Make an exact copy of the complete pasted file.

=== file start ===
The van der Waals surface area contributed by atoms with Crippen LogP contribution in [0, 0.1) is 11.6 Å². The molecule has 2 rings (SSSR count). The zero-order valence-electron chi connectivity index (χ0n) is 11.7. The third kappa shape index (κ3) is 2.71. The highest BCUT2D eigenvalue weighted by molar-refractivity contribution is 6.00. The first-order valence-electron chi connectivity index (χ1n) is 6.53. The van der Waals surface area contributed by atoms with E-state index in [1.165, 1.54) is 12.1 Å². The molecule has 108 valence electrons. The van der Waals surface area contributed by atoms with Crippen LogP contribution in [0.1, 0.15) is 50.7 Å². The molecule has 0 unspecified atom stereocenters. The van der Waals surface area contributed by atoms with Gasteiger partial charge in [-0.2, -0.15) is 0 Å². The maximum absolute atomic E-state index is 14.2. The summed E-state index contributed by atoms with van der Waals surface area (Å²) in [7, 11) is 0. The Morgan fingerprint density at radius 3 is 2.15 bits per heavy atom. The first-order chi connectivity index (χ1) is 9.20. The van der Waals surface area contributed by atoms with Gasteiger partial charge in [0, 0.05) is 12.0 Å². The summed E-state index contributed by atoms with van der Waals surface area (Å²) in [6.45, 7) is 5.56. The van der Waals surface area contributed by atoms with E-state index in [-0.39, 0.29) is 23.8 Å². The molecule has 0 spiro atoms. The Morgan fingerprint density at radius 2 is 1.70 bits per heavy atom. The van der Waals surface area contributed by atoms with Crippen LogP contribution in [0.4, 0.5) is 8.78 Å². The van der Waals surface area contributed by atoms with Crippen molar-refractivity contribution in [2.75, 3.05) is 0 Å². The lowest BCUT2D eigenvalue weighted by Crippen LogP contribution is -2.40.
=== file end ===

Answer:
The van der Waals surface area contributed by atoms with Crippen LogP contribution in [0, 0.1) is 11.6 Å². The molecule has 2 rings (SSSR count). The zero-order valence-electron chi connectivity index (χ0n) is 11.7. The third kappa shape index (κ3) is 2.71. The highest BCUT2D eigenvalue weighted by molar-refractivity contribution is 6.00. The first-order valence-electron chi connectivity index (χ1n) is 6.53. The van der Waals surface area contributed by atoms with E-state index in [1.165, 1.54) is 12.1 Å². The molecule has 108 valence electrons. The van der Waals surface area contributed by atoms with Crippen LogP contribution in [0.1, 0.15) is 50.7 Å². The molecule has 0 unspecified atom stereocenters. The van der Waals surface area contributed by atoms with Gasteiger partial charge in [-0.2, -0.15) is 0 Å². The maximum absolute atomic E-state index is 14.2. The summed E-state index contributed by atoms with van der Waals surface area (Å²) in [7, 11) is 0. The Morgan fingerprint density at radius 3 is 2.15 bits per heavy atom. The first-order chi connectivity index (χ1) is 9.20. The van der Waals surface area contributed by atoms with Gasteiger partial charge in [0, 0.05) is 12.0 Å². The summed E-state index contributed by atoms with van der Waals surface area (Å²) in [6.45, 7) is 5.56. The van der Waals surface area contributed by atoms with E-state index in [-0.39, 0.29) is 23.8 Å². The molecule has 0 spiro atoms. The Morgan fingerprint density at radius 2 is 1.70 bits per heavy atom. The van der Waals surface area contributed by atoms with Crippen LogP contribution in [0.4, 0.5) is 8.78 Å². The van der Waals surface area contributed by atoms with Crippen molar-refractivity contribution in [2.75, 3.05) is 0 Å². The lowest BCUT2D eigenvalue weighted by Crippen LogP contribution is -2.40.